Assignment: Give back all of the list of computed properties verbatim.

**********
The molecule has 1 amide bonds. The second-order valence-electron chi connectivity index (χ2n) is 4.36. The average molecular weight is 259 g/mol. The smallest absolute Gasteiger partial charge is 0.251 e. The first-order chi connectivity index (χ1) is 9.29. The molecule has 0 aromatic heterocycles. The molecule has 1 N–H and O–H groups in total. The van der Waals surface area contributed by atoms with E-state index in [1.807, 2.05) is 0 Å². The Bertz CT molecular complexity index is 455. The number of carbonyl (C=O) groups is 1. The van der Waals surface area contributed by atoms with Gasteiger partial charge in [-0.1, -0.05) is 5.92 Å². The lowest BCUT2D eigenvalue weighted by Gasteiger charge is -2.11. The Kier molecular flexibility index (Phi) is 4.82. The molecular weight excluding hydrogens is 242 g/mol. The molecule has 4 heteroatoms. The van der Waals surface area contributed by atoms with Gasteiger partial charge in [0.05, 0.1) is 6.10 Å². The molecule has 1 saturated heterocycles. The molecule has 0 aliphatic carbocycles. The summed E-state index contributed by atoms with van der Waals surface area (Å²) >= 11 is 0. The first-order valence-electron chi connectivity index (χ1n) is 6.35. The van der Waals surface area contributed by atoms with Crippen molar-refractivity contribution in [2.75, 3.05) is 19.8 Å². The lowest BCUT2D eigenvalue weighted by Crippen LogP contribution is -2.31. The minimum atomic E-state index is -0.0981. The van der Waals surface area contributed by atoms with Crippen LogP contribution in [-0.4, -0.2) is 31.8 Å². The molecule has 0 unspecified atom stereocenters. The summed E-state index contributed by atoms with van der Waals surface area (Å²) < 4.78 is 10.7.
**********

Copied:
The molecule has 1 amide bonds. The second-order valence-electron chi connectivity index (χ2n) is 4.36. The average molecular weight is 259 g/mol. The smallest absolute Gasteiger partial charge is 0.251 e. The first-order chi connectivity index (χ1) is 9.29. The molecule has 0 aromatic heterocycles. The molecule has 1 N–H and O–H groups in total. The van der Waals surface area contributed by atoms with E-state index in [1.807, 2.05) is 0 Å². The Bertz CT molecular complexity index is 455. The number of carbonyl (C=O) groups is 1. The van der Waals surface area contributed by atoms with Gasteiger partial charge in [-0.1, -0.05) is 5.92 Å². The lowest BCUT2D eigenvalue weighted by Gasteiger charge is -2.11. The Kier molecular flexibility index (Phi) is 4.82. The molecular weight excluding hydrogens is 242 g/mol. The molecule has 4 heteroatoms. The van der Waals surface area contributed by atoms with Gasteiger partial charge in [0.05, 0.1) is 6.10 Å². The molecule has 1 saturated heterocycles. The molecule has 0 aliphatic carbocycles. The summed E-state index contributed by atoms with van der Waals surface area (Å²) >= 11 is 0. The first-order valence-electron chi connectivity index (χ1n) is 6.35. The van der Waals surface area contributed by atoms with Crippen molar-refractivity contribution in [2.75, 3.05) is 19.8 Å². The lowest BCUT2D eigenvalue weighted by Crippen LogP contribution is -2.31. The minimum atomic E-state index is -0.0981. The van der Waals surface area contributed by atoms with Crippen LogP contribution in [-0.4, -0.2) is 31.8 Å². The molecule has 0 unspecified atom stereocenters. The summed E-state index contributed by atoms with van der Waals surface area (Å²) < 4.78 is 10.7.